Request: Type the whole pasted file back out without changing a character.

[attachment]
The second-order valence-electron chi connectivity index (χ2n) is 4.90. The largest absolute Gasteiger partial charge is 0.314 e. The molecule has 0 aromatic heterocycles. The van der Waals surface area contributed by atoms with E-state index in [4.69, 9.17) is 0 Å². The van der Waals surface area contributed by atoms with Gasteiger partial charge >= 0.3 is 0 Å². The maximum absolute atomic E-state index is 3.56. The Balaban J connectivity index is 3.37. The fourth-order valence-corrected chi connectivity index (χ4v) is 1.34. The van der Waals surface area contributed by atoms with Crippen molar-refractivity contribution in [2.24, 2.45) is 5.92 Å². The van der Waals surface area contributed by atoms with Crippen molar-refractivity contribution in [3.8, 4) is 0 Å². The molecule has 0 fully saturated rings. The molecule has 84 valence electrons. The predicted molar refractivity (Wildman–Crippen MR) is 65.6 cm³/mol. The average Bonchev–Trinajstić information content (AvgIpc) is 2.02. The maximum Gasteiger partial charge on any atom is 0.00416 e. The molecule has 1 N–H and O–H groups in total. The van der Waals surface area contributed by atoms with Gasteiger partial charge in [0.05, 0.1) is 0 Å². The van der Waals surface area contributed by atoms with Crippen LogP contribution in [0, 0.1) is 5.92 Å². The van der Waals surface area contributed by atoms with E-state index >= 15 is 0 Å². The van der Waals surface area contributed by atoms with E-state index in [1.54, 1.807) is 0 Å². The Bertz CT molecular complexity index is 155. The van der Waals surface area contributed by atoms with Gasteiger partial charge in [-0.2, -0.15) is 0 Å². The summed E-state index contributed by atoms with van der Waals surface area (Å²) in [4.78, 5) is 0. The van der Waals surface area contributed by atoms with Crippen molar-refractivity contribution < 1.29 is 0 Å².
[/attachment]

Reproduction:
The second-order valence-electron chi connectivity index (χ2n) is 4.90. The largest absolute Gasteiger partial charge is 0.314 e. The molecule has 0 aromatic heterocycles. The van der Waals surface area contributed by atoms with E-state index in [4.69, 9.17) is 0 Å². The van der Waals surface area contributed by atoms with Gasteiger partial charge >= 0.3 is 0 Å². The maximum absolute atomic E-state index is 3.56. The Balaban J connectivity index is 3.37. The fourth-order valence-corrected chi connectivity index (χ4v) is 1.34. The van der Waals surface area contributed by atoms with Crippen molar-refractivity contribution in [2.24, 2.45) is 5.92 Å². The van der Waals surface area contributed by atoms with Crippen molar-refractivity contribution in [3.8, 4) is 0 Å². The molecule has 0 fully saturated rings. The molecule has 84 valence electrons. The predicted molar refractivity (Wildman–Crippen MR) is 65.6 cm³/mol. The average Bonchev–Trinajstić information content (AvgIpc) is 2.02. The maximum Gasteiger partial charge on any atom is 0.00416 e. The molecule has 1 N–H and O–H groups in total. The van der Waals surface area contributed by atoms with Gasteiger partial charge in [0.05, 0.1) is 0 Å². The van der Waals surface area contributed by atoms with Crippen LogP contribution in [0, 0.1) is 5.92 Å². The van der Waals surface area contributed by atoms with E-state index >= 15 is 0 Å². The van der Waals surface area contributed by atoms with E-state index in [1.54, 1.807) is 0 Å². The Bertz CT molecular complexity index is 155. The van der Waals surface area contributed by atoms with Gasteiger partial charge in [-0.2, -0.15) is 0 Å². The summed E-state index contributed by atoms with van der Waals surface area (Å²) in [4.78, 5) is 0. The van der Waals surface area contributed by atoms with Crippen molar-refractivity contribution < 1.29 is 0 Å².